BERNARD COLUMN: Immigration — a net positive
Published 10:30 am Tuesday, October 5, 2021
By Jack Bernard
Bernard is a retired corporate executive
The two political parties must at long last come together and establish a reasonable immigration policy. That policy should be based on what is best for our nation (including securing our Southern border) while being consistent with our illustrious heritage as a safe haven for oppressed people and those seeking a better life.
I’m the son of an immigrant, a refugee.
We are a nation of immigrants. Only indigenous tribes were here before Columbus, something the anti-immigration extremists purposefully forget (see below).
To me, it’s strange that the anti-immigration extremists forget their own family histories. One of the most obnoxious anti-immigration advocates is Stephen Miller, a Jewish former advisor to Donald Trump. He has forgotten that his maternal great grandparents came to the USA from Belarus, fleeing anti-Semitic pograms. In a 2-3-17 News & Observer article, John Burness, an SVP of Duke, stated that as a college student Miller “assume(d) that if you were in disagreement with him, there was something malevolent or stupid about your thinking—incredibly intolerant.” And while one of Trump’s closest advisors, Miller continued along those lines in regard to immigration. He pushed policies resulting in separation of undocumented children from their parents (many of them are still seeking their parents, resulting in tremendous mental trauma), barring any immigration from five Islamic nations, and establishing arrest quotas for the undocumented.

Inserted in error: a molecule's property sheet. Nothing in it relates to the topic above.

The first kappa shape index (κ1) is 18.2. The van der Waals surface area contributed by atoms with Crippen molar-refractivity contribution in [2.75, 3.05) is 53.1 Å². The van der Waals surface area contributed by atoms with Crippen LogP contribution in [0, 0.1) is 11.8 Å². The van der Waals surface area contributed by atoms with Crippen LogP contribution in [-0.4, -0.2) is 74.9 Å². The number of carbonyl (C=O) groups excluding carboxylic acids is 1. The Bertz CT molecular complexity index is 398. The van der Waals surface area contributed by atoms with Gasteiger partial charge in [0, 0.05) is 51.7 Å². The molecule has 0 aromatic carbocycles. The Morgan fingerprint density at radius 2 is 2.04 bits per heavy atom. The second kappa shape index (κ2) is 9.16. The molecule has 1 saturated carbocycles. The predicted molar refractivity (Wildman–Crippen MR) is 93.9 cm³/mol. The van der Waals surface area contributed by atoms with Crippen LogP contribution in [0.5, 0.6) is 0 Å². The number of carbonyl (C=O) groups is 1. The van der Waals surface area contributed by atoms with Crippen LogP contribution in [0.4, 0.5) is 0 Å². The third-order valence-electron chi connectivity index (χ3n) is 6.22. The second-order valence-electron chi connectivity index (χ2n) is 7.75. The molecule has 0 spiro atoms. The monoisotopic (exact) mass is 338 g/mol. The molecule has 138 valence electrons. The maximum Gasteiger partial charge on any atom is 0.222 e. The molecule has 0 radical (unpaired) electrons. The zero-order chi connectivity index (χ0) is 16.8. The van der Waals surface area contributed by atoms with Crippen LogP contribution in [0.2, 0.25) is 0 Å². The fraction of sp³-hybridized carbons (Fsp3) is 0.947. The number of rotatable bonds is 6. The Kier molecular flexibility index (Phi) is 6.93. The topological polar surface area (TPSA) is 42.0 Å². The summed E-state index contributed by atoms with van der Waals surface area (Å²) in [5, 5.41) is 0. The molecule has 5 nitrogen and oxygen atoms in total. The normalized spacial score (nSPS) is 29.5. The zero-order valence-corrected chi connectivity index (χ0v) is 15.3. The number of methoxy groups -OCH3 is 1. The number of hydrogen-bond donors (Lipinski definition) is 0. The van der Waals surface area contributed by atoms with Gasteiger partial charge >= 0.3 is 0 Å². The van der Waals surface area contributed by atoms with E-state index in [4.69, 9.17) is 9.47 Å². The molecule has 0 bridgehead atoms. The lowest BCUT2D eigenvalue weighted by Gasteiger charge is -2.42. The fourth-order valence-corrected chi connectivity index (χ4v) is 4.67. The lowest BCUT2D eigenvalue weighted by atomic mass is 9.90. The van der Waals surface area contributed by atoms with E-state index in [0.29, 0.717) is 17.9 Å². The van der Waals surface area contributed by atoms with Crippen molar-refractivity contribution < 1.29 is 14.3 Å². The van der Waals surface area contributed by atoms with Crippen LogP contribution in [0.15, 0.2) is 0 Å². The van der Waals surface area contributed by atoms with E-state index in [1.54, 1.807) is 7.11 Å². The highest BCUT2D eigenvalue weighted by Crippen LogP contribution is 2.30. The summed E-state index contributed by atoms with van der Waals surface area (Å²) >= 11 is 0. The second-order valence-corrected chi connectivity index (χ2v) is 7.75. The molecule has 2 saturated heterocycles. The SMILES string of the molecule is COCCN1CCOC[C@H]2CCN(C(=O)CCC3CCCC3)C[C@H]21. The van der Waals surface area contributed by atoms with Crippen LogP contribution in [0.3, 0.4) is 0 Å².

I understand that some may be reading this piece and saying to themselves “we don’t need immigrants taking our jobs.” But that sort of thinking is off base…and you are in a minority. Only 21% of Americans agree with you, according to Pew Research. Immigrants take the jobs others don’t want. As Alex Nowrasteh of the libertarian Cato Institute has stated, “Immigrants come to the United States primarily because of economic opportunity.” Many of our physicians are foreign born. Plus, many developed nations including the US are experiencing a crisis due to low birth rates. In the USA, there’s a worry about who will fund Social Security and Medicare as the population ages. Part of the answer is to admit younger immigrants with a longer work life. As it is, the undocumented are already contributing to the stability of these programs. Immigrants compose 13% of all Americans, according to Pew Research.
Of these men, women and children, 25% are from Mexico and another 16% from just 3 Asian nations (China, India and the Philippines).
As patriotic Americans and Georgians, we should leave the rhetoric and pre-conceived notions behind. Immigration is clearly a net positive for both our nation and our state.